Grunert et al.  did not observe a difference in neurocognitive developmental outcomes of a newborn screen (NBS) group. Yet, implementation of NBS along with strict and prompt management of decompensation episodes would help improve neurological outcomes of these patients, especially those who are mild and asymptomatic, as earlier detection and management [10, 12, 13] works to decrease length of hospital stay. This is suggested by our findings that demonstrated a negative correlation between IQ/DQ and length of hospital stay at first decompensation episode and time delay until diagnosis, indicating that rapid successful management of decompensation episodes would contribute to a better neurological outcome. The genetic mutations and the MMA subtype can also play a part in the severity of the clinical phenotype and prognosis. Unfortunately, these data were not available for analysis in our cohort, which is one of the study’s limitations.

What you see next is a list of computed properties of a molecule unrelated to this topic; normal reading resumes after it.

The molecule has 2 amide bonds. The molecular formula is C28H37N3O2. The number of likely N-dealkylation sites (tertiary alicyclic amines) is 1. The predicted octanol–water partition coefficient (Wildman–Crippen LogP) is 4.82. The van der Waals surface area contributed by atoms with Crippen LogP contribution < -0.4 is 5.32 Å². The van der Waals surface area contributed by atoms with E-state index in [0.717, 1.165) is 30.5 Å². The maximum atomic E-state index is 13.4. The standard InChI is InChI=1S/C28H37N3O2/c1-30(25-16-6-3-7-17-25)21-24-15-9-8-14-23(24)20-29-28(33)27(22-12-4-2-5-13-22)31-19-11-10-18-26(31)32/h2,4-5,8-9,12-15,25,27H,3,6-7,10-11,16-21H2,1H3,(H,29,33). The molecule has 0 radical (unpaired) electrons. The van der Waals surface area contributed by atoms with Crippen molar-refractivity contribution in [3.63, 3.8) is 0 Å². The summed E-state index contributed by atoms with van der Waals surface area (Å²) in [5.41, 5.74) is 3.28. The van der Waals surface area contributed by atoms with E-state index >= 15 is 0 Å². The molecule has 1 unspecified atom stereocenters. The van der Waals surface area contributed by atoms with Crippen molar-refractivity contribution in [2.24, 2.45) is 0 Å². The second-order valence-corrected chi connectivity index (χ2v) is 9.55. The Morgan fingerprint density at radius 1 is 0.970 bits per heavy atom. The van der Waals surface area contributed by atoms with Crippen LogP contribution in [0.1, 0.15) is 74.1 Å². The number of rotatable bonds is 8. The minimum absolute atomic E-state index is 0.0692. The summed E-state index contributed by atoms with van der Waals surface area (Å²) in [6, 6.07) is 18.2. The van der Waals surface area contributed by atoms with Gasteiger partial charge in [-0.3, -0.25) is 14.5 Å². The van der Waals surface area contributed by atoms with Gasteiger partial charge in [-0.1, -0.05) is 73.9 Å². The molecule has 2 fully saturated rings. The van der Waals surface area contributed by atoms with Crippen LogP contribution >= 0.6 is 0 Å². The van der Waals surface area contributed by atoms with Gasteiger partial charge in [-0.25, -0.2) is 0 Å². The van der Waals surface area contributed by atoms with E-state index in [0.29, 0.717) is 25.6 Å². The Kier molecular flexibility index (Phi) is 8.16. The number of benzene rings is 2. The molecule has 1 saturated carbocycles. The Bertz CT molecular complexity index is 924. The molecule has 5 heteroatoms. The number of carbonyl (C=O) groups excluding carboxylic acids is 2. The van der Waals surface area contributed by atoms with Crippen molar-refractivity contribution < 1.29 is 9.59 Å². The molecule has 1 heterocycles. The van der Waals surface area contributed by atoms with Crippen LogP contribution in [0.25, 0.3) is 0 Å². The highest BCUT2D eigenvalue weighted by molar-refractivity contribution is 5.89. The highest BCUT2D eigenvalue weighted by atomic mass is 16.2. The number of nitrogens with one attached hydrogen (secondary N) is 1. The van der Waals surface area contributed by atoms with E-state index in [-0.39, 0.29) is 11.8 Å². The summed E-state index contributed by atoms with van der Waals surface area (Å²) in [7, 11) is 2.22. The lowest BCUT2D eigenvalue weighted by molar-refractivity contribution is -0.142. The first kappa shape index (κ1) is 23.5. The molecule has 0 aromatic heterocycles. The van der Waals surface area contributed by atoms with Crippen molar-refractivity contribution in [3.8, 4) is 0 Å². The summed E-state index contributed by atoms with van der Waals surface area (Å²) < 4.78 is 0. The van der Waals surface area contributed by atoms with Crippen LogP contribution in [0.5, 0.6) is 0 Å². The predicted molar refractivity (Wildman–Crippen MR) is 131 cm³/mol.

Ammonia level at presentation did not correlate with IQ/DQ; however, patients who had a mode ammonia level of 60 µmol/l on monitoring, when well, had a significantly lower IQ/DQ. Thus, it is not only the acute elevation of ammonia that has a negative effect on neurocognitive functions but also chronic elevations [14, 15, 16, 17, 18]. This observation supports the hypothesis that using Carbaglu as a chronic medication to normalize ammonia levels can positively impact neurological outcomes [19, 20], but prospective controlled studies are needed to further assert this proposal.